The Doubting Thomas Effect

One of my favorite shows is Ghost Hunters. Before I discovered this fave, I used to love watching all types of “reality” shows that dealt with the paranormal. Now, not so much. In fact, most of them make me laugh until I cry.

What happened?

I’m glad you asked. The basis of a TAPS (The Atlantic Paranormal Society aka Ghost Hunters) investigation is to disprove the supposed haunting on any given case. Their reasoning is that, if you can debunk most of the claims, whatever’s left that has no explanation is evidence of a haunting. Notice they don’t say evidence of a ghost, just evidence that something beyond the norm is happening.

While I don’t fully understand what some of their gizmos do and I don’t always hear the “voices” they catch on audio, I do appreciate their way of debunking claims and their reliance on evidence they’ve captured on audio or video. Unfortunately, that has sucked the enjoyment out of all those other paranormal “reality” shows I used to watch. Now I look for ways to debunk the “evidence” those other shows put forward.

So what does TAPS, and ghost hunting in general, have to do with Doubting Thomas from scripture or us today?

There is a fine line between healthy skepticism and rigid unbelief.

Without a little skepticism we can be easily led astray, perhaps even as far as being inducted into a cult. If you have a firm foundation of what is normal, then things that are unusual stand out. With a little testing and some common sense, you can see for yourself if it’s a genuine claim of something spiritual or just a loose nut.

However, if our beliefs hinge on only what we can know through our 5 senses, then we miss many of the subtle messages God sends us every day. In fact, we may even buy into the idea that “God helps those who help themselves.” (Algernon Sydney 1698) Nowhere in the Bible does it say that. If anything, God is the one we can (and need to) count on most.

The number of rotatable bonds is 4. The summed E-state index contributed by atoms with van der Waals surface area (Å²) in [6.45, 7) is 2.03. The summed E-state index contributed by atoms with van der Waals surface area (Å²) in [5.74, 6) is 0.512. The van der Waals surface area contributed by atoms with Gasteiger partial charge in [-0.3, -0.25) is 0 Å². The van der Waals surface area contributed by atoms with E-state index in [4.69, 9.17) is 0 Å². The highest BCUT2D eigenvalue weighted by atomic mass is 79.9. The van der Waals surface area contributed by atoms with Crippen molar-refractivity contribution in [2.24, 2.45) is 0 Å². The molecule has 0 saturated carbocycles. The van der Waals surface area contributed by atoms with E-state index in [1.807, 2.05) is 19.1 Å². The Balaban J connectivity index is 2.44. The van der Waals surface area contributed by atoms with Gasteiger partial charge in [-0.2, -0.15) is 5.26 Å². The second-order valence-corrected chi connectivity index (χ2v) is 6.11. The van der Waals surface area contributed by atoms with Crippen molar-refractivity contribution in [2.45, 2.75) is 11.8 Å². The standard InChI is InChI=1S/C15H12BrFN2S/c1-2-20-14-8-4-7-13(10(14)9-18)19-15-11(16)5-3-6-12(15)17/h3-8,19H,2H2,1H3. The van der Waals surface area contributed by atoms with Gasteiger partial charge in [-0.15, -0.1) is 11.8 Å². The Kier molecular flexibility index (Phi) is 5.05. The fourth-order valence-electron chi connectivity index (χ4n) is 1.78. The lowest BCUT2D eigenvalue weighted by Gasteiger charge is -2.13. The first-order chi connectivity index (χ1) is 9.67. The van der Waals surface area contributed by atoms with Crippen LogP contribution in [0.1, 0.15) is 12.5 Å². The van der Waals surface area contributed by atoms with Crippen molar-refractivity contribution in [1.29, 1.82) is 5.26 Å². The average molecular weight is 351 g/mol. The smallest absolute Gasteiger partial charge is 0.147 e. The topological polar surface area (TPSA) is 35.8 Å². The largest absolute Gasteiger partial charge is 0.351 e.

Praying isn’t what’s difficult. Believing our prayers will be answered is.

And yet that is what we’re asked to do.

God asks us to go beyond being a Doubting Thomas and believe in a life God has planned, a life full of meaning and depth. To do that we must hold onto a healthy skepticism to weigh what’s going on around us, compare it to what God has said in scripture and what we feel is right in our gut.

We must also let go of our rigid unbelief and get past the need to disprove everything because sometimes, as TAPS points out, after we’ve debunked what we can we’re left with evidence… of God.

2 Responses to “The Doubting Thomas Effect”

  1. Hey Virginia, thanks for the link love! Though the post you linked to is about a serial killer, it won’t be hard for people to realize why you linked it.

    Also, the quote “God helps those who help themselves,” was a favorite of Jim Jones, as I have several audio tapes of him saying it.

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